Burnout in telephone counsellors

Geldard, David (1983). Burnout in telephone counsellors Master's Thesis, School of Psychology, University of Queensland.

       
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Author Geldard, David
Thesis Title Burnout in telephone counsellors
School, Centre or Institute School of Psychology
Institution University of Queensland
Publication date 1983
Thesis type Master's Thesis
Supervisor Dr Lisa Gaffney
Total pages 131
Language eng
Subjects L
17 Psychology and Cognitive Sciences
Formatted abstract

The Telephone Counsellor Inventory (TCI) was developed and administered to 149 men and women who either were or had been volunteer telephone counsellors at Life Line in Brisbane. Three burnout factors were identified and named Essential Burnout, Self Doubt, and Isolation. Discriminant analysis showed that a weighted composite of all three factors significantly discriminated between ex and current counsellors (p < . 0001). The Essential Burnout Factor significantly contributed to the discrimination (p < .0001) and so did the Self Doubt Factor (p < . 05). Ex-counsellors as a group had higher burnout scores than current counsellors on all three factors. These results suggest that burnout may contribute to counsellor resignations. Frequency of past burnout experiences was found to significantly predict scores on the Essential Burnout Factor (p < . 0001), suggesting that people who have more frequently experienced burnout in the past are more likely to be experiencing burnout in the present. Recent life stressors, length of service, and regularity in the performance of shifts were not found to be significant predictors of scores on the Essential Burnout Factor. Scores on both the Essential Burnout Factor and the Isolation Factor were found to significantly predict the extent to which ex-counsellors attributed their resignations as due to burnout (p < . 001 for Essential Burnout and  p< . 0001 for Isolation). Also a composite of scores on all three factors was found to significantly predict the extent to which ex-counsellors attributed their resignations as due to burnout (p < . 0001). This suggests that subjects were to some extent aware of the extent to which burnout had influenced their resignations.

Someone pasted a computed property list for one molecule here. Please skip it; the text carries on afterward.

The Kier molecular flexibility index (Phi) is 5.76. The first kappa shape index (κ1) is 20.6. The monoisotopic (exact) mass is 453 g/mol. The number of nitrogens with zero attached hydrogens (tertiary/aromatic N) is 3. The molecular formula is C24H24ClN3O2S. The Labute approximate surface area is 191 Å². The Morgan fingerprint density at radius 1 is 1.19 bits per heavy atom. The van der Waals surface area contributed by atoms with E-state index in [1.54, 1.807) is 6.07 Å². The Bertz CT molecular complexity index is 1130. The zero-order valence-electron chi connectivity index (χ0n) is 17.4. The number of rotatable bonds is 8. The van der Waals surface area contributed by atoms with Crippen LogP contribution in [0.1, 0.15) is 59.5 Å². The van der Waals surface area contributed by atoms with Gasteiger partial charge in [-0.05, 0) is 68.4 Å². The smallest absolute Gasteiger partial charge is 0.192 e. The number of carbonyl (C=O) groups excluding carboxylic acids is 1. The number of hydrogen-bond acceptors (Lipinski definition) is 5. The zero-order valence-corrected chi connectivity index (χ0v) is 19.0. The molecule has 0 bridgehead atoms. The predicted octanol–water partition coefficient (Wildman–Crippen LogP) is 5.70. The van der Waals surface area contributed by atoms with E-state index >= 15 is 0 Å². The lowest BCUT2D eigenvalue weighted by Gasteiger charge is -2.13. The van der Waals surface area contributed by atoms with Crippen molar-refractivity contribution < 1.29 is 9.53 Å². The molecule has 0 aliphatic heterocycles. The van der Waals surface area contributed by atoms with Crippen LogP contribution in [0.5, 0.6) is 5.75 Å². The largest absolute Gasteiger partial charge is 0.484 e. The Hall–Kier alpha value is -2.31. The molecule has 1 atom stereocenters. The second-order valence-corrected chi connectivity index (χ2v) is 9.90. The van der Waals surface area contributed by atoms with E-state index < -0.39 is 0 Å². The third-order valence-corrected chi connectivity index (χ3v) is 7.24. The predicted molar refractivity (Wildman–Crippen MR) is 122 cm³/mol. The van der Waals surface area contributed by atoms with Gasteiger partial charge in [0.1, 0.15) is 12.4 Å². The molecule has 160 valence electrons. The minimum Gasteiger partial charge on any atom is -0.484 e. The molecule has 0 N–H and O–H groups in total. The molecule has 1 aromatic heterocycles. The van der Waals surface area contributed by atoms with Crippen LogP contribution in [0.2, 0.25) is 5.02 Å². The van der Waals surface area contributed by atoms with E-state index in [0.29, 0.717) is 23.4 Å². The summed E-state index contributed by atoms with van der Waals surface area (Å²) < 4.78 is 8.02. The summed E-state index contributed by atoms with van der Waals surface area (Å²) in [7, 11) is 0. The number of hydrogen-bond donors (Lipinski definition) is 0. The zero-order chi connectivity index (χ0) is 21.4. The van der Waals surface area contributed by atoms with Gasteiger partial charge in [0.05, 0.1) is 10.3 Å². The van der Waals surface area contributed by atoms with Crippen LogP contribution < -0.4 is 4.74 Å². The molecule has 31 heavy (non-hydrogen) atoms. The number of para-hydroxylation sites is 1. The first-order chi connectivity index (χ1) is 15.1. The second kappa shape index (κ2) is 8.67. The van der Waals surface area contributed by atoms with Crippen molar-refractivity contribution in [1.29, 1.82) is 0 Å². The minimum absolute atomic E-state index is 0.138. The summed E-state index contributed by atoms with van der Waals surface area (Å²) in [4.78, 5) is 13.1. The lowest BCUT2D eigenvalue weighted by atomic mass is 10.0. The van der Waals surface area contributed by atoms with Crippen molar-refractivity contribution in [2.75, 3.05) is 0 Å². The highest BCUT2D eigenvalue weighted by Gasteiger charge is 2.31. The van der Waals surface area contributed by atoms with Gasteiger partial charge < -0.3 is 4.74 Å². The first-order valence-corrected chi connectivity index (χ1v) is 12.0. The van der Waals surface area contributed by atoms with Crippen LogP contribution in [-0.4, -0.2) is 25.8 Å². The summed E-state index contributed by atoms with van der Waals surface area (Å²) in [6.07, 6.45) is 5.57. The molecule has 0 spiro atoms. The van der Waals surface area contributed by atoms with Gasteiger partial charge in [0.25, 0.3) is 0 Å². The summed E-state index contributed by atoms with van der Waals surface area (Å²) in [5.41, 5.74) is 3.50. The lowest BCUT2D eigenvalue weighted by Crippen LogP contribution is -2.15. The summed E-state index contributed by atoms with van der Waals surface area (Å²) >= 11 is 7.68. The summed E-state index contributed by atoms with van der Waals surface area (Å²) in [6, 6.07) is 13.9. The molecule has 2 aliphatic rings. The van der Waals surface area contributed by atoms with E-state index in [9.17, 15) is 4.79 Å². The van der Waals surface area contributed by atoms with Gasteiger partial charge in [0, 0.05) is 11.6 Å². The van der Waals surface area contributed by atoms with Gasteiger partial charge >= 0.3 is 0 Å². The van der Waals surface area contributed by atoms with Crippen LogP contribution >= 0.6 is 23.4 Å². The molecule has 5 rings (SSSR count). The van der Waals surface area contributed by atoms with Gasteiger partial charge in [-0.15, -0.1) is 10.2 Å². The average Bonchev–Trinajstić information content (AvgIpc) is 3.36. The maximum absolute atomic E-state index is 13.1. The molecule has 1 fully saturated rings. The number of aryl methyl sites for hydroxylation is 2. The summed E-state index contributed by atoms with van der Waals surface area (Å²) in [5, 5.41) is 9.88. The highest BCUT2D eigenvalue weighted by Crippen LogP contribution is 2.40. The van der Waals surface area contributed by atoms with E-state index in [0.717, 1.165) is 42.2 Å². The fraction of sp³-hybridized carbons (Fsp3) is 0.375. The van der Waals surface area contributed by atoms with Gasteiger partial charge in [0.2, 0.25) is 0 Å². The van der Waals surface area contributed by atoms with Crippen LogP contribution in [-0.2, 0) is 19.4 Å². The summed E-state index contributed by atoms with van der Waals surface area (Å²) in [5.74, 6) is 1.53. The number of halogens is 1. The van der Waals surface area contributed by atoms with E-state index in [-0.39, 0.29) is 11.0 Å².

Open-ended questions were used to determine other counsellor attitudes to their work and the organisation. Answers indicated that dissatisfied counsellors would prefer more personal attention and positive re-assurance of their worth.

Keyword Hotlines (Counseling)
Burn out (Psychology)

Document type: Thesis
Collection: UQ Theses (non-RHD) - UQ staff and students only
 
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Created: Thu, 10 Oct 2013, 09:15:04 EST by Nicole Rayner on behalf of Scholarly Communication and Digitisation Service